PLANT manufacturers should brace themselves for consolidation and further factory cutbacks as the global economic climate continues to bite.
Analyst David Phillips of Off-Highway Research, speaking at the pre-Intermat press conference last week, said the outlook for plant in Europe this year was flat at best, although these forecasts are being measured against record results in 2000.
But manufacturers exhibiting at the show had a wide range of launches to announce, although a number said they were drawing in their horns.
Mr Phillips said: 'The level of activity is high but so is the level of uncertainty, with factors such as the war in Iraq and the US business scandals affecting confidence.
Until that level of confidence returns, the market won't return. We have got to get the war over with.'
He warned that consolidation would continue, driven by a surplus of capacity.
'Despite all the mergers having taken place, there is still a lot of excess capacity around and, while companies are now building factories closer to their markets, they have yet to close the original ones.'
A number of companies said they had had to make changes to increase efficiency. Caterpillar, for instance has shed a number of staff around the world recently.
Caterpillar spokesman Charles Belouin said: 'This year will be tough. We are confident we can cope with the situation. We have measures in place and we have remained profitable. Ten years ago we couldn't have done that.'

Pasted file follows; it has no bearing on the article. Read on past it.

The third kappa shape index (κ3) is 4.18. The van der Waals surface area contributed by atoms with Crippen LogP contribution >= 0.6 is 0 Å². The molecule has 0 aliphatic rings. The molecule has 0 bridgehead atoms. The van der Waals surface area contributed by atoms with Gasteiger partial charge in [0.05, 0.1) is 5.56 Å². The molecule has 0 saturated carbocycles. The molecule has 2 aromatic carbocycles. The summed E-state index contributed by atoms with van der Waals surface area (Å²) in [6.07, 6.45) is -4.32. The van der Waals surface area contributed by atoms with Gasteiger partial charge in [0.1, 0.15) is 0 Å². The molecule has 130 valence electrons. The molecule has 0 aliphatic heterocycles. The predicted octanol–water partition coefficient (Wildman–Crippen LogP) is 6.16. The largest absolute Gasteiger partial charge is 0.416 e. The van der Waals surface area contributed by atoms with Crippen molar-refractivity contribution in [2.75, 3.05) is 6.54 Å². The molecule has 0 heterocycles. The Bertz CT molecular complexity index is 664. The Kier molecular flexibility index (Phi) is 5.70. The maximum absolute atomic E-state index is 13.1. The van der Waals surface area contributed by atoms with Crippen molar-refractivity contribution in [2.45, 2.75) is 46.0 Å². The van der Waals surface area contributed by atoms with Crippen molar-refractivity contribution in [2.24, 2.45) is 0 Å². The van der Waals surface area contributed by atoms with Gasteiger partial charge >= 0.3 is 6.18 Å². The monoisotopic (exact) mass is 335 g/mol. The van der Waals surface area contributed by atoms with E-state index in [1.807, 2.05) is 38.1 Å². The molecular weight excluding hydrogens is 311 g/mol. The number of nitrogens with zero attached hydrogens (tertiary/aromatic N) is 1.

Other firms are restructuring to reduce costs. Concrete specialist Belle has closed its Chesterfield factory and moved production across Derbyshire to its Sheen plant. It is also seeking a manufacturing partner for its distinctive skid steer loaders, having decided that the sector is too capital-intensive to develop on its own.
The company signalled its intention to concentrate on concrete and compaction equipment - where sales rose by 40 per cent last year - by raising its reversible plate range from five to 11 machines at Intermat.
Some exhibitors have targeted more fruitful regions than Europe and the USA. Liebherr's Gerard Dobler said: 'Our Chinese factory increased capacity by 25 per cent last year, which is a reason for optimism. Unlike some others, we are not losing money.'
Mr Phillips said he believed the rapidly growing Chinese plant industry would have an increasing impact on the European stage, particularly when the massive domestic infrastructure programme was finished.
Two Chinese companies had already had equipment CE-marked for European use and, while distribution remained the biggest challenge, Chinese manufacturers would be looking to export in the future, he said.
He added: 'Most global manufacturers are in joint ventures with Chinese firms and I believe that the Chinese companies will start to brand equipment for their partners where there are gaps in the product range. It will be cheaper and quicker than building the equipment themselves.'
The first fruits of these arrangements will be seen in the next few months, when Daewoo introduces its range of mini excavators, which are being built in China by its joint venture partner.